The “Relationship Bill of Rights” sounds like something out of a legal drama on HBO. This story, however, begins with my friend Alexandra, who wanted a traditional happily-ever-after.
Alexandra had been dating Stephan, a globe-trotting entrepreneur who lived between Europe and the United States.
On paper, it seemed like a perfect match. A few months into their nascent relationship, other issues came to the surface.
“He wants me to be in an open relationship,” said Alexandra.
She was very upset.
“He even gave me this book, which explains open relationships.”
With that statement, Alexandra handed over a well-worn, thick copy of “More than Two.”
Though I’ve heard of and read books about the virtues of polyamory, I’d never seen a guide on HOW to do it.
Over the following weeks, I began thumbing through the book in the evenings after work.
My eyes, exhausted after days of staring at screens, should have glazed over the pages. Instead, the book was gripping.
The Relationship Bill of Rights enables Happy, Harmonious Relationships
Authors Franklin Veaux and Eve Rickert explain relationships, in easy, accommodating language. Their goal is to guide us through managing relationships with two or more people.
What results is a book that feels like a guide for all relationships. It remains one of the best books I’ve ever read on building better relationship skills.
In the book, they describe a “Relationship Bill of Rights”. This document defines each partner’s rights in any intimate relationship.
A Guide to Intercultural Relationships
Most of my readers are dating men of different nationalities. Our students usually marry a partner from another culture and background. Using this list can help you set healthy boundaries from Day One. It can also form the foundation of an on-going conversation on emotional connection. This lets each partner feel safe and secure inside the relationship. It also gives you a common language to discuss any problems that may come up along the way.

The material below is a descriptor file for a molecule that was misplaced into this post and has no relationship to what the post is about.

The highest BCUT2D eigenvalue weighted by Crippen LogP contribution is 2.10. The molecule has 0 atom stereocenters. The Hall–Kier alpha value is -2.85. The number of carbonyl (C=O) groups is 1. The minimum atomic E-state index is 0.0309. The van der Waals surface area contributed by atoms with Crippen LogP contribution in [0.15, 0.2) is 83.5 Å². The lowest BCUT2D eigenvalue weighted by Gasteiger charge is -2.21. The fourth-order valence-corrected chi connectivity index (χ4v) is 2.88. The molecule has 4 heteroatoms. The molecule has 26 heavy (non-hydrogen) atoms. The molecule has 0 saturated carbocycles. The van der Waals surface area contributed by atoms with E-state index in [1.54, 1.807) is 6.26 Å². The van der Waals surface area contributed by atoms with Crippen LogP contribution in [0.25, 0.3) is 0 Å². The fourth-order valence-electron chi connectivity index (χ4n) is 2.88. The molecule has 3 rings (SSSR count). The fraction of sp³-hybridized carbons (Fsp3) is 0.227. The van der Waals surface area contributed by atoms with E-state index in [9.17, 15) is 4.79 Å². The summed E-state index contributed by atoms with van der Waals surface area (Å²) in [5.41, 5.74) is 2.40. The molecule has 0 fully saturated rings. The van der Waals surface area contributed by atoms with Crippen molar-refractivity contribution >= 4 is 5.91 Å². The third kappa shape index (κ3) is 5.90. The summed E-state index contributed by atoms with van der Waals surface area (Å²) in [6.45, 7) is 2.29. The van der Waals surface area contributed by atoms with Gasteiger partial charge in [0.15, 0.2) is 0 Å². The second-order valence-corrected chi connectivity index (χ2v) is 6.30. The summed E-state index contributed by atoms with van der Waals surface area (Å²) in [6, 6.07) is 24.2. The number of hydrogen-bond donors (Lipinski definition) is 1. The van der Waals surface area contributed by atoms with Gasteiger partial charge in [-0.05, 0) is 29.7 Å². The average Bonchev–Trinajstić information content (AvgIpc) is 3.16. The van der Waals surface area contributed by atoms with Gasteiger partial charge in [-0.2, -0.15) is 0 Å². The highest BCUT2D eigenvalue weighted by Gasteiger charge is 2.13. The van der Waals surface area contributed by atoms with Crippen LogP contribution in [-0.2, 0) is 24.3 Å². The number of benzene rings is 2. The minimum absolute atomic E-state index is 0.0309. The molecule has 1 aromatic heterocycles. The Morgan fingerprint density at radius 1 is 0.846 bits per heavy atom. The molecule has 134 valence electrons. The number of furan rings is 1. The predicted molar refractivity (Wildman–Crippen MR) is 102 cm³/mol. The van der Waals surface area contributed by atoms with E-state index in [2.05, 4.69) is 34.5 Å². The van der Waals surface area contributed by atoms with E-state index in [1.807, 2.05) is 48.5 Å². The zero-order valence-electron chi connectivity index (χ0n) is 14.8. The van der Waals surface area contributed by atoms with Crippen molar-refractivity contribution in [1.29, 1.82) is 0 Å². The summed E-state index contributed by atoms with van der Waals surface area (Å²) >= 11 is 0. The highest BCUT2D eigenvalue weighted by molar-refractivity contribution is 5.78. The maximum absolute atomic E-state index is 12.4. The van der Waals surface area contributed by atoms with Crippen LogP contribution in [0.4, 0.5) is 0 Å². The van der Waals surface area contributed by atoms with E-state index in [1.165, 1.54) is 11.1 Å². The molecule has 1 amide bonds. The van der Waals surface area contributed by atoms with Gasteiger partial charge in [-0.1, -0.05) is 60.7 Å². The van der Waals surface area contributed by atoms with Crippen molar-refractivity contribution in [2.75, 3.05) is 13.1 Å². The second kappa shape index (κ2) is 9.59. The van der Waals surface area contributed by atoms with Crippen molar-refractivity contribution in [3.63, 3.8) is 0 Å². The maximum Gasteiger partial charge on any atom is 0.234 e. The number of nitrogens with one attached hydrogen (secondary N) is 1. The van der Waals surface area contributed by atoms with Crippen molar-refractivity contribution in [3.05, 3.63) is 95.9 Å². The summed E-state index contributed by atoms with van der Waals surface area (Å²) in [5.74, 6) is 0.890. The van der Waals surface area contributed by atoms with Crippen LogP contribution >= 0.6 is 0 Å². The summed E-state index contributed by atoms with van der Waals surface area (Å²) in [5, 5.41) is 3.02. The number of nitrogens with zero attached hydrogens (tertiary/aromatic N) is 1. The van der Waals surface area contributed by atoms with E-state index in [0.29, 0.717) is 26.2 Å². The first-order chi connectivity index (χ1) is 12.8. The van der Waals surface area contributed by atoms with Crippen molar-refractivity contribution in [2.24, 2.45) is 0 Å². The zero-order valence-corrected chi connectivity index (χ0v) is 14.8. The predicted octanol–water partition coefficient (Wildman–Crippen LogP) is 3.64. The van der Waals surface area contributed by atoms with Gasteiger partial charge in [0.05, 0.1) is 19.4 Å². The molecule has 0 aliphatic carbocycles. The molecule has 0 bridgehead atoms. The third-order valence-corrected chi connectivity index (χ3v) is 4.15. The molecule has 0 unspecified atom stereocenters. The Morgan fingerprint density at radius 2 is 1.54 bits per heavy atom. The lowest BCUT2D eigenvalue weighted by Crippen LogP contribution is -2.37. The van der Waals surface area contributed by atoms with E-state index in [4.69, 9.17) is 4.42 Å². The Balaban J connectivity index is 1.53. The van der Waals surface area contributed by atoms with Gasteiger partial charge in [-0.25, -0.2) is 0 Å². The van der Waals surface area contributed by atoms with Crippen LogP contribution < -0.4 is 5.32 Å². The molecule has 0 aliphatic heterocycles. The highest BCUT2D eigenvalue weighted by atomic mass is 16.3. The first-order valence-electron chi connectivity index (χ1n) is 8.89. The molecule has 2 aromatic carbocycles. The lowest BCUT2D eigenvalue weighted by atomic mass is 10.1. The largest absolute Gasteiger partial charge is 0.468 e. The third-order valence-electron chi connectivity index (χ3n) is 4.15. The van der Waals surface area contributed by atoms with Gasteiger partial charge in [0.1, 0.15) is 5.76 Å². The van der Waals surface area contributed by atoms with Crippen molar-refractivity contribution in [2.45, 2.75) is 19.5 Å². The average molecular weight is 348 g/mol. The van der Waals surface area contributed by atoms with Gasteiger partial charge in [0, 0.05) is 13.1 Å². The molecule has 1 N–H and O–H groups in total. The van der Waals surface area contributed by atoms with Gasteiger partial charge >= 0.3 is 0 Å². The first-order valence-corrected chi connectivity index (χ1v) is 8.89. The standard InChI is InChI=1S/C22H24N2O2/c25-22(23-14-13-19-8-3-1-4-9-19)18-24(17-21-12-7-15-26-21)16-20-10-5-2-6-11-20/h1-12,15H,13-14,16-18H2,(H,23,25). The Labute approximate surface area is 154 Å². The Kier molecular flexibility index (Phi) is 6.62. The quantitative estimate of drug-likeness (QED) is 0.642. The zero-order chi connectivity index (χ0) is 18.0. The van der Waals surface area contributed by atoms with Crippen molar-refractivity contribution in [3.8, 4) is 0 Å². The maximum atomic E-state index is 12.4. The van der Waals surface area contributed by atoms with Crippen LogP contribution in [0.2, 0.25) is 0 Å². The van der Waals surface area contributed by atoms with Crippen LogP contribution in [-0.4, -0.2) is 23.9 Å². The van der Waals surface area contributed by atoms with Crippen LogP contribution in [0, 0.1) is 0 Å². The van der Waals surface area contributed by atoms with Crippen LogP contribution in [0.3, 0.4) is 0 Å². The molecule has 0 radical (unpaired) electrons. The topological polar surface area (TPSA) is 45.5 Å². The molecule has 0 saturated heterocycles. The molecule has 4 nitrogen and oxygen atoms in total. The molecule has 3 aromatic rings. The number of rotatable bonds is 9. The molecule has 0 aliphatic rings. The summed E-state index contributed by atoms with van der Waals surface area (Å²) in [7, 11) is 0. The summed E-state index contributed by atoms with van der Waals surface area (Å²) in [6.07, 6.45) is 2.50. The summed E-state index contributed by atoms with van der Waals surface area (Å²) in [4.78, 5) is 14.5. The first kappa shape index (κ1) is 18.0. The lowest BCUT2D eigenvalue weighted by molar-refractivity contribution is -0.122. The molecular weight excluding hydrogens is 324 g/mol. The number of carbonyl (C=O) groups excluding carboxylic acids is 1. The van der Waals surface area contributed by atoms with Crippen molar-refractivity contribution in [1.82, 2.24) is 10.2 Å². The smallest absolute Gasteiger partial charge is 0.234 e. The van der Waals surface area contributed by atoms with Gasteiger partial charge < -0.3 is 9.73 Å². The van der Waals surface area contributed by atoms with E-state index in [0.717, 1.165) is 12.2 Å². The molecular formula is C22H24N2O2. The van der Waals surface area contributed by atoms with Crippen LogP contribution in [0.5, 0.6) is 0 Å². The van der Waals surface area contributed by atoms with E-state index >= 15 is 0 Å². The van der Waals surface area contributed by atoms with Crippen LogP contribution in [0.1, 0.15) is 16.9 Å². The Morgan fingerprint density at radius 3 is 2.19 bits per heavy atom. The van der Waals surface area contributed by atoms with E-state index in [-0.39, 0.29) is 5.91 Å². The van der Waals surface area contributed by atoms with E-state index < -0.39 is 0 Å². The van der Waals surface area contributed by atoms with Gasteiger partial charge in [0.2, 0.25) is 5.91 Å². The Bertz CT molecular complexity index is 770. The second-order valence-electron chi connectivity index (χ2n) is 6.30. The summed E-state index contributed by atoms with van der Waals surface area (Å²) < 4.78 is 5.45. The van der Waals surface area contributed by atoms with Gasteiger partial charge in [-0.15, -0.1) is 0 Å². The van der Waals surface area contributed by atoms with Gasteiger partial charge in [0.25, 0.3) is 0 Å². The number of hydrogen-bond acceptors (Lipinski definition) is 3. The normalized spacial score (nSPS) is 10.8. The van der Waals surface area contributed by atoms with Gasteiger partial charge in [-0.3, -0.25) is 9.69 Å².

This list is so simple, straightforward, and easy to understand. You can use it to discuss your wants and needs with any potential partner.
The Relationship Bill of Rights
by Eve Rickert & Franklin Veaux
You have the right, without shame, blame or guilt:
In all intimate relationships:
to be free from coercion, violence and intimidation. This includes violence such as destroying property, or hitting the wall near you. It also includes any other acts of violence not specifically directed at your person.
to choose the level of involvement and intimacy you want
to revoke consent to any form of intimacy at any time
to be told the truth
to say no to requests
to hold and express differing points of view
to feel all your emotions
to set boundaries concerning your privacy needs
to set clear limits on the obligations you will make
to seek balance between what you give to the relationship and what is given back to you
to know that your partner will work with you to resolve problems that arise
to choose whether you want a monogamous or polyamorous relationship
to grow and change
to make mistakes
to end a relationship
Perhaps the only downside is that this list is not on Page 1 of the book. It might have helped my friend Alexandra avoid heartbreak before it happened.
My favourite item is the right to “be told the truth”. It sounds so simple, and I love that it’s stated loud and clear on this list.
I’d love to hear – which of these items surprised you most? Have you used any of the above in a relationship so far?